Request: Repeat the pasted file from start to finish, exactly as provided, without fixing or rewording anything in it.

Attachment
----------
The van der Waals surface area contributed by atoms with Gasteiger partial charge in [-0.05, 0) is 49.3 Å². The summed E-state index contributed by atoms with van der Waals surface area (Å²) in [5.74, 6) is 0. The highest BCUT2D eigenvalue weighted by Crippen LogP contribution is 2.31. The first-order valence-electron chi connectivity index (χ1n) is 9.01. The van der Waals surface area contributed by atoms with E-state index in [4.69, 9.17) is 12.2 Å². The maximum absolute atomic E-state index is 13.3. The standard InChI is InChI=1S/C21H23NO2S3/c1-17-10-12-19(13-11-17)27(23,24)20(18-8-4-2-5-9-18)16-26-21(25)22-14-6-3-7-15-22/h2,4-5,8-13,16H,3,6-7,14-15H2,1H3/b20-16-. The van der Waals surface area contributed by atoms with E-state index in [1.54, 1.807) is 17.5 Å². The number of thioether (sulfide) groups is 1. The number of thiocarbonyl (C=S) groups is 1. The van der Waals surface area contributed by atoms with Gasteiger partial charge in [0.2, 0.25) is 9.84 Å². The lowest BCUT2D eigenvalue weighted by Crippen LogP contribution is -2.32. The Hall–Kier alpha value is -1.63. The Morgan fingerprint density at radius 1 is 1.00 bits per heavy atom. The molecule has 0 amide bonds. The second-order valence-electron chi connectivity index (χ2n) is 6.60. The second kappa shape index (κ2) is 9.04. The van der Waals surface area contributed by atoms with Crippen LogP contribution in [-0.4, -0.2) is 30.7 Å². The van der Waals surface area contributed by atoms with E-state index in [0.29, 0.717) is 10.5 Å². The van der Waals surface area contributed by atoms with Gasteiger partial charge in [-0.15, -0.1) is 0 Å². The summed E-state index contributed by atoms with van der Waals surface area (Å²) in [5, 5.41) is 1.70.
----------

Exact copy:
The van der Waals surface area contributed by atoms with Gasteiger partial charge in [-0.05, 0) is 49.3 Å². The summed E-state index contributed by atoms with van der Waals surface area (Å²) in [5.74, 6) is 0. The highest BCUT2D eigenvalue weighted by Crippen LogP contribution is 2.31. The first-order valence-electron chi connectivity index (χ1n) is 9.01. The van der Waals surface area contributed by atoms with E-state index in [4.69, 9.17) is 12.2 Å². The maximum absolute atomic E-state index is 13.3. The standard InChI is InChI=1S/C21H23NO2S3/c1-17-10-12-19(13-11-17)27(23,24)20(18-8-4-2-5-9-18)16-26-21(25)22-14-6-3-7-15-22/h2,4-5,8-13,16H,3,6-7,14-15H2,1H3/b20-16-. The van der Waals surface area contributed by atoms with E-state index in [1.54, 1.807) is 17.5 Å². The number of thioether (sulfide) groups is 1. The number of thiocarbonyl (C=S) groups is 1. The van der Waals surface area contributed by atoms with Gasteiger partial charge in [0.2, 0.25) is 9.84 Å². The lowest BCUT2D eigenvalue weighted by Crippen LogP contribution is -2.32. The Hall–Kier alpha value is -1.63. The Morgan fingerprint density at radius 1 is 1.00 bits per heavy atom. The molecule has 0 amide bonds. The second-order valence-electron chi connectivity index (χ2n) is 6.60. The second kappa shape index (κ2) is 9.04. The van der Waals surface area contributed by atoms with Crippen LogP contribution in [-0.4, -0.2) is 30.7 Å². The van der Waals surface area contributed by atoms with E-state index in [0.29, 0.717) is 10.5 Å². The van der Waals surface area contributed by atoms with Gasteiger partial charge in [-0.15, -0.1) is 0 Å². The summed E-state index contributed by atoms with van der Waals surface area (Å²) in [5, 5.41) is 1.70.